When you are a kid, Christmas means presents. That's it. You tell people about baby Jesus and Santa and elves, but you really only care about that year's haul. This excitement about acquiring toys and goodies from the fat man in red begins just as soon as the halloween candy has been processed through your tiny digestive tract.
December is a month-long waiting game. For a month you watch Christmas movies and sing Christmas songs and talk about Santa and shake presents and "no sir, you may not peek!" It is a month of stressful, yearning, expectant hearts wanting to tear through wrapping paper.
There's a lot I could point out that is wrong with that attitude towards possessions. There's a tolerance for greed that is unfathomable in this culture's treatment of December. However, the sweat-beading on a child's head as he looks under the tree and is overcome with anxiety about what he cannot wait to receive is the result of a misguided emotion, but is real nonetheless.
Look at the book of Isaiah, the language of the prophecies concerning the coming of the Jewish Messiah isn't calm. It isn't "I think it'll be great when Messiah comes, you guys." It is feverish, rich with the imagery of revelation, healing, and things finally being set right.
There's nothing in that passage that is remotely calm. The Jews waited in eager anticipation for the coming of Messiah, they sweated and yearned and prayed for his revelation. The same emotion I had as a kid hoping I would come away from the tree with enough loot is the emotion December really is all about. Breathless anxiety and eager anticipation of the coming of God With Us. Advent is the first season of the Church calendar, and the first day of Advent was this past Sunday. During this time, we are reminded of that anxious expectation felt by all of creation before the birth of Jesus, the Prince of Peace.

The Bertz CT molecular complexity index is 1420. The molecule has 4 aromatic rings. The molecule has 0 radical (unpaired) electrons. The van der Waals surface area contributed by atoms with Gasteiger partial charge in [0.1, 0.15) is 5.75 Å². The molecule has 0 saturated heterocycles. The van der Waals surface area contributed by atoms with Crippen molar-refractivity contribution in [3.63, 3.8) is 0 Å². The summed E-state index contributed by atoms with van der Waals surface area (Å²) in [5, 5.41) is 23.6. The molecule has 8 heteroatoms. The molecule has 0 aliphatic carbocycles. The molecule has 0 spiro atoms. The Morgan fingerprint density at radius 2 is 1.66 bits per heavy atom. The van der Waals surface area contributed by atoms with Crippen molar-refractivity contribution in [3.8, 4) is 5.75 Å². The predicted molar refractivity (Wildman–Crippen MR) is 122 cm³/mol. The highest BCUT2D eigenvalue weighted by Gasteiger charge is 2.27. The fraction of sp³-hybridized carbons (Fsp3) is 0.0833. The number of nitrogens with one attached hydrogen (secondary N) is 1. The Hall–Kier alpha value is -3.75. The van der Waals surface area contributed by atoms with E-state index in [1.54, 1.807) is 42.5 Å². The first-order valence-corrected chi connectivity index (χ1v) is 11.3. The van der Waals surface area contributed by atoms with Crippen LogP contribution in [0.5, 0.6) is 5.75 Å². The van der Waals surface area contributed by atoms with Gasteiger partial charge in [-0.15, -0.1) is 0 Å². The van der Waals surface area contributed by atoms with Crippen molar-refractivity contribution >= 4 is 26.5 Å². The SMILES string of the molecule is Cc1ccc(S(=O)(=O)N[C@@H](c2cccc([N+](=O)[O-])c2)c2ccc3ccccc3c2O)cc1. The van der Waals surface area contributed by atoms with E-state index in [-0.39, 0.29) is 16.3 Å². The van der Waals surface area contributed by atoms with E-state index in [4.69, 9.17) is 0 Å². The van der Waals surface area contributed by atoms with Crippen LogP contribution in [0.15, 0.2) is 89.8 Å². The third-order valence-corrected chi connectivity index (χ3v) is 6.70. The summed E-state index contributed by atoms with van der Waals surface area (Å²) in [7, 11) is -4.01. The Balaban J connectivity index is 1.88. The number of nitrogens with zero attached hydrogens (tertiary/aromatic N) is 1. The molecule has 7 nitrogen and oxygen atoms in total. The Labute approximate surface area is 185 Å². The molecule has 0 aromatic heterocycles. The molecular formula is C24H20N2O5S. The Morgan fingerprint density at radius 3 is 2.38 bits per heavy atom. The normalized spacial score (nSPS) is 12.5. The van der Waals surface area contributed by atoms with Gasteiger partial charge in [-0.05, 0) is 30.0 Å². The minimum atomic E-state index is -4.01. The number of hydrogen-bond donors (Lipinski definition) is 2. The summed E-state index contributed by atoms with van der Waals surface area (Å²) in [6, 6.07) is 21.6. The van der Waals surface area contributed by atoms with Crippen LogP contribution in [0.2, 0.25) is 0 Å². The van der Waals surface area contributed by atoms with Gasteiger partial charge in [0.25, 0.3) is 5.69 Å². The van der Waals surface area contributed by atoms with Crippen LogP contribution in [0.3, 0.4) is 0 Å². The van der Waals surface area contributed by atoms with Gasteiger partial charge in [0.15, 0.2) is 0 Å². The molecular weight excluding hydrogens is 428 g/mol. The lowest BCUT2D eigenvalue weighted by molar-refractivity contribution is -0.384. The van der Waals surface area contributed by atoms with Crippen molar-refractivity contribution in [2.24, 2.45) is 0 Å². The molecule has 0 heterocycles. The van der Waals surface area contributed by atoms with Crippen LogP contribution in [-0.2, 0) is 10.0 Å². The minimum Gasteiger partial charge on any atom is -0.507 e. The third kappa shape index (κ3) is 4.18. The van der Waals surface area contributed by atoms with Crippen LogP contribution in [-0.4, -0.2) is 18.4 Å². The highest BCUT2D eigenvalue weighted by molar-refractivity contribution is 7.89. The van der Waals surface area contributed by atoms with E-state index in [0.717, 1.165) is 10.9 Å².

Look at the way Simeon, a man who longed for the day of Messiah, responded when he saw Jesus as an infant. He said "Now Lord, You are releasing Your bond-servant to depart in peace, According to Your word; For my eyes have seen Your salvation, Which You have prepared in the presence of all peoples, A Light of revelation to the Gentiles, And the glory of Your people Israel." He can die in peace because he knows the promise has been kept, the chains will be broken, and all things will be made new.
That's why we sing all these weird songs. Well, most of the weird songs, at least. "I Saw Three Ships," is the most inexplicably written set of lyrics in human history and should be thought of as a riddle and not a song.
It's why we pray for Peace during each day of December. We want the Kingdom established--the Kingdom Isaiah foretold having no end--to increase in our lives and in our communities and for peace to increase in our world.
The divine Word, the thing spoken by the Creator God in Genesis 1 which spun planets into existence and is described as "holding all things together," in Colossians 1 put on skin and moved in next to us. He dwelt on earth in human form. God invaded a fallen earth longing to redeem his beloved. That's what we celebrate and why we try to train our anxious hearts to want only more of Jesus.
Pray for peace, promote peace, work for peace, and let yourself remember what it felt like to be an anxious kid before Christmas while you await the incarnate Word.